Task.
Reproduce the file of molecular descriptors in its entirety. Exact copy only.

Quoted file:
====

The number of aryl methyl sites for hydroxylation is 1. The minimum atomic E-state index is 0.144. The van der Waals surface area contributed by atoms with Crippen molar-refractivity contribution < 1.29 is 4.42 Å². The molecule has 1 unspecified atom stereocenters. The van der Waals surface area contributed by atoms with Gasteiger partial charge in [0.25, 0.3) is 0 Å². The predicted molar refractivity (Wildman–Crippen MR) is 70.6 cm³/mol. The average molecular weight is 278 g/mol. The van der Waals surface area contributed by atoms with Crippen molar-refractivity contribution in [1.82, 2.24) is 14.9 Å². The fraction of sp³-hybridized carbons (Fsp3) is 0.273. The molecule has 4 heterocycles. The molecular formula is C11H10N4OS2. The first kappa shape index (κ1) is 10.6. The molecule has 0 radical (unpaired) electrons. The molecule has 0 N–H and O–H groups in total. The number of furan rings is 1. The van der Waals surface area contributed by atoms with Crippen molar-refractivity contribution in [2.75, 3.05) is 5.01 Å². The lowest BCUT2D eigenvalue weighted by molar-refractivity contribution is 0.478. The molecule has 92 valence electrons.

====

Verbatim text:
The number of aryl methyl sites for hydroxylation is 1. The minimum atomic E-state index is 0.144. The van der Waals surface area contributed by atoms with Crippen molar-refractivity contribution < 1.29 is 4.42 Å². The molecule has 1 unspecified atom stereocenters. The van der Waals surface area contributed by atoms with Gasteiger partial charge in [0.25, 0.3) is 0 Å². The predicted molar refractivity (Wildman–Crippen MR) is 70.6 cm³/mol. The average molecular weight is 278 g/mol. The van der Waals surface area contributed by atoms with Crippen molar-refractivity contribution in [1.82, 2.24) is 14.9 Å². The fraction of sp³-hybridized carbons (Fsp3) is 0.273. The molecule has 4 heterocycles. The molecular formula is C11H10N4OS2. The first kappa shape index (κ1) is 10.6. The molecule has 0 radical (unpaired) electrons. The molecule has 0 N–H and O–H groups in total. The number of furan rings is 1. The van der Waals surface area contributed by atoms with Crippen molar-refractivity contribution in [2.75, 3.05) is 5.01 Å². The lowest BCUT2D eigenvalue weighted by molar-refractivity contribution is 0.478. The molecule has 92 valence electrons.